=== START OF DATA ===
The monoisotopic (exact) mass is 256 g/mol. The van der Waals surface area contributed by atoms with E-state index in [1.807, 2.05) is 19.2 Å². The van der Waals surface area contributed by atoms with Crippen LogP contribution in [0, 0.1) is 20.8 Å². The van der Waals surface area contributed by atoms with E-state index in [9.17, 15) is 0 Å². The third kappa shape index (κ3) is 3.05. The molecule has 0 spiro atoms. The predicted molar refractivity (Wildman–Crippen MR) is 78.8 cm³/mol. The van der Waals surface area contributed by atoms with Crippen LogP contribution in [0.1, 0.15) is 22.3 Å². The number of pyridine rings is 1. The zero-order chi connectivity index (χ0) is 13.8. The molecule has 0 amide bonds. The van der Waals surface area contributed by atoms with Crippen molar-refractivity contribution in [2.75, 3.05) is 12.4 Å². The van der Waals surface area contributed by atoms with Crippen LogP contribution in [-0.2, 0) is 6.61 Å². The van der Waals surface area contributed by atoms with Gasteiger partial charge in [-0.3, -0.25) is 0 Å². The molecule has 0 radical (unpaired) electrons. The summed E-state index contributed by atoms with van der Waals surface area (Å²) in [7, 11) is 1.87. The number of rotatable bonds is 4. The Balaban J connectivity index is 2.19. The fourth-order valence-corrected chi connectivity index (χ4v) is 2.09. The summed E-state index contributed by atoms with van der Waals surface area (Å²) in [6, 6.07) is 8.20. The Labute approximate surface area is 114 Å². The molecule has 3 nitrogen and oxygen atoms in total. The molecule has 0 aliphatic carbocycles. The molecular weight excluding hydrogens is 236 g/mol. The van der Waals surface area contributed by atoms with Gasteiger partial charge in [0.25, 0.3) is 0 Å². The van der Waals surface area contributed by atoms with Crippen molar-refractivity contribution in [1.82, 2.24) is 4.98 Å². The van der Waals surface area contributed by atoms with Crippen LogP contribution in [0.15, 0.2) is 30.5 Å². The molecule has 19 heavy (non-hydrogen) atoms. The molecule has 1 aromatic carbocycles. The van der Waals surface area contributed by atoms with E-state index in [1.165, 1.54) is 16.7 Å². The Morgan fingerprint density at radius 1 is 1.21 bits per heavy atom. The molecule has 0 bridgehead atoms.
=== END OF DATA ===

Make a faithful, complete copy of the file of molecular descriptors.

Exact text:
The monoisotopic (exact) mass is 256 g/mol. The van der Waals surface area contributed by atoms with E-state index in [1.807, 2.05) is 19.2 Å². The van der Waals surface area contributed by atoms with Crippen LogP contribution in [0, 0.1) is 20.8 Å². The van der Waals surface area contributed by atoms with E-state index in [9.17, 15) is 0 Å². The third kappa shape index (κ3) is 3.05. The molecule has 0 spiro atoms. The predicted molar refractivity (Wildman–Crippen MR) is 78.8 cm³/mol. The van der Waals surface area contributed by atoms with Crippen LogP contribution in [0.1, 0.15) is 22.3 Å². The number of pyridine rings is 1. The zero-order chi connectivity index (χ0) is 13.8. The molecule has 0 amide bonds. The van der Waals surface area contributed by atoms with Crippen molar-refractivity contribution in [2.75, 3.05) is 12.4 Å². The van der Waals surface area contributed by atoms with Crippen LogP contribution in [-0.2, 0) is 6.61 Å². The van der Waals surface area contributed by atoms with Gasteiger partial charge in [-0.3, -0.25) is 0 Å². The molecule has 0 radical (unpaired) electrons. The summed E-state index contributed by atoms with van der Waals surface area (Å²) in [7, 11) is 1.87. The number of rotatable bonds is 4. The Balaban J connectivity index is 2.19. The fourth-order valence-corrected chi connectivity index (χ4v) is 2.09. The summed E-state index contributed by atoms with van der Waals surface area (Å²) in [6, 6.07) is 8.20. The Labute approximate surface area is 114 Å². The molecule has 3 nitrogen and oxygen atoms in total. The molecule has 0 aliphatic carbocycles. The molecular weight excluding hydrogens is 236 g/mol. The van der Waals surface area contributed by atoms with Gasteiger partial charge in [0.25, 0.3) is 0 Å². The van der Waals surface area contributed by atoms with Crippen molar-refractivity contribution in [1.82, 2.24) is 4.98 Å². The van der Waals surface area contributed by atoms with Crippen LogP contribution in [0.15, 0.2) is 30.5 Å². The molecule has 19 heavy (non-hydrogen) atoms. The molecule has 1 aromatic carbocycles. The van der Waals surface area contributed by atoms with E-state index in [1.165, 1.54) is 16.7 Å². The Morgan fingerprint density at radius 1 is 1.21 bits per heavy atom. The molecule has 0 bridgehead atoms.